Fighting Bogus Arbitrations

Fighting Bogus Arbitrations

Journal Issue: 
Column Name: 
Journal Article: 
As consumers' use of credit cards increases, Internet scammers have found a large market of people willing to ignore the truism that "if something is too good to be true, it probably is." These scammers promise consumers a supposedly easy and lawful way to eliminate their credit card debts. Sadly, the worst victims of the scam are usually those consumers who are most in debt and who can ill-afford to pay what little free cash they have to a con artist.

The scam web sites use a number of different claims and arguments to reach the same conclusion: that the person can be instantly freed from debt and does not have to pay his creditors. Even if not meritorious, these arguments have the effect of delaying collection or causing creditors to cease collection because the amount to be collected is not worth the hassle or cost of collection. The latest strategy is to use multiple alleged legal theories to obtain bogus arbitration awards that the debtors then try to confirm against their creditors and thus eliminate their debts.

"Scam" Legal Theories

"No Money Lent." A widely circulated Internet scam is based on the argument that no money was lent by the bank to the debtor. The premise behind this argument is that because the bank only lent "credit" to the debtor instead of money, the debtor does not need to repay the bank with actual money. As stated by the web site

When you sign for a credit card or home loan, the bank uses your signature as your "promise to pay," and that signature, that "promise to pay," is considered a valuable asset to the bank. Just like the U.S. bonds; bonds are simply the government's promise to pay [sic]. So, based on the valuable asset you just gave to the bank (for free), the bank uses that asset to create new money; they call it credit money (I call it debt money). They actually open an account and immediately fund it, from out of thin air, with the limit of your credit card contract or the value of the loan.

The fact is that the bank did not LOAN you any money. It did not experience any decrease in its assets. Even when it paid the seller for your house. It paid the seller out of the VALUE that was deposited, namely, your promissory note. Follow the logic: YOU paid the seller with your signature and promise to pay; the bank did not pay the seller as the bank never gave up anything of value, but YOU did. The ONLY value that was brought into this contract was your promise to pay. The bank never brought anything of value to the table at all. Only YOU did. The seller was paid by YOU, not the bank, by your "promise" to pay.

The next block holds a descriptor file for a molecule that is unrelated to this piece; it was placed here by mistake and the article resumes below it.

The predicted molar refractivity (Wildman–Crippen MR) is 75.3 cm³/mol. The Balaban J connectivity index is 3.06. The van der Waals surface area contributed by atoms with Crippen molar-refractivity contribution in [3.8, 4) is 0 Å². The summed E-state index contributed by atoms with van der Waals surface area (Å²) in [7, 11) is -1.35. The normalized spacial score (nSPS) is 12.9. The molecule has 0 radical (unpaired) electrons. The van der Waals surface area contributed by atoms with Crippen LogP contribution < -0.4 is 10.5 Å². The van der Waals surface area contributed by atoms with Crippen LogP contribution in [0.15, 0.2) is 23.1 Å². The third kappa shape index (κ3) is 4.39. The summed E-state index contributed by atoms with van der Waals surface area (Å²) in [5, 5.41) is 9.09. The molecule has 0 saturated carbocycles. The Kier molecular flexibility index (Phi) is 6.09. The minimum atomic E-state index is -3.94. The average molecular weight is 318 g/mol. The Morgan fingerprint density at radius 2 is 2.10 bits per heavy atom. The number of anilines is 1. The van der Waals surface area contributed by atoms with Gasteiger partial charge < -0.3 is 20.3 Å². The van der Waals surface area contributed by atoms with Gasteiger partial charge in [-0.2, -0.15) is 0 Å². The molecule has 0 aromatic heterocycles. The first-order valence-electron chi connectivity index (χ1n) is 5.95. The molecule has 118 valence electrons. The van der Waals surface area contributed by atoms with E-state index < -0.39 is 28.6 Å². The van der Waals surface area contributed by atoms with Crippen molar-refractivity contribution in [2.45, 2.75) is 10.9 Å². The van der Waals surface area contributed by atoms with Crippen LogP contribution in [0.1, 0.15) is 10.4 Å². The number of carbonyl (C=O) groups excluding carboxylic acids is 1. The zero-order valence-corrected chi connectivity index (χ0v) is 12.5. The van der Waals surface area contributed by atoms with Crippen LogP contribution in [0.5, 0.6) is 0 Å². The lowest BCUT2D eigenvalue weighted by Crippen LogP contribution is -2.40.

On a $100,000 loan, your promissory note immediately became a valuable asset worth $100,000. You gave the bank an asset that was worth $100,000, and the bank turned around and used that asset to create new money in order to pay the seller. Now the bank wants you to pay them again another $100,000, plus interest. Over a 30-year period, you will have paid $300,000-400,000. But where is the loan? There never was an actual loan. And this was not disclosed to you, which is against the law. (Truth in lending—what was lent?)

Thus, according to the "no money lent" argument, the debtor not only does not owe any money, but the debtor is in fact entitled to a claim against the lender for the largest amount of credit extended by the bank. This argument can also be restated as saying that the bank did not provide any "consideration" to the debtor. This is based on the proposition that if the bank only lent credit to the debtor, then the bank did not risk any of its own funds and there was no consideration on which to base a contract for repayment.1

2. Truth in Lending. Once the debtor accepts the proposition that no money was actually lent, it is a short distance to believing that the debtor's creditors have violated the Truth in Lending Act and/or other consumer protection laws. The violation purportedly occurs when the creditor fails to disclose the purported material fact that the creditor did not risk any of its assets and only lent credit.

Again, this argument ignores the fact that a creditor does not have to lend money directly to a debtor to create a liability. Often, in the face of a demand that the person state specifically what portion of the Truth in Lending Act has been violated, the debtor cannot support such a claim. Instead, the debtors are using broad allegations of fraud and misrepresentation in order to create doubt as to liability.

Bogus Arbitrations

1. Introduction to the Process. Because no court ever has accepted the previous arguments, the web sites ingeniously have created a strategy to sidestep the court system. The web sites have done so by attempting to use arbitration clauses, standard provisions in most credit card agreements, to support the "no-money-lent" scheme.

Typically, a consumer starts the bogus arbitration process by sending the credit card company a letter disputing the debt and purporting to change the terms of the credit agreement by naming a new arbitration forum as the place to resolve the dispute. In many of the bogus arbitration scams, these letters include a nominal payment and assert the existence of an "accord and satisfaction" if the consumer's check is cashed. The consumers' letters to their lenders typically state that cashing such a check constitutes acceptance of an offer to arbitrate any and all disputes between the lender and the consumer. Note, however, that the typical credit card agreement contains a provision expressly prohibiting the consumer from evading his debt by including statements like "accord and satisfaction" or "paid in full" on a check. The consumers and the bogus arbitration firms typically do not address this contractual provision.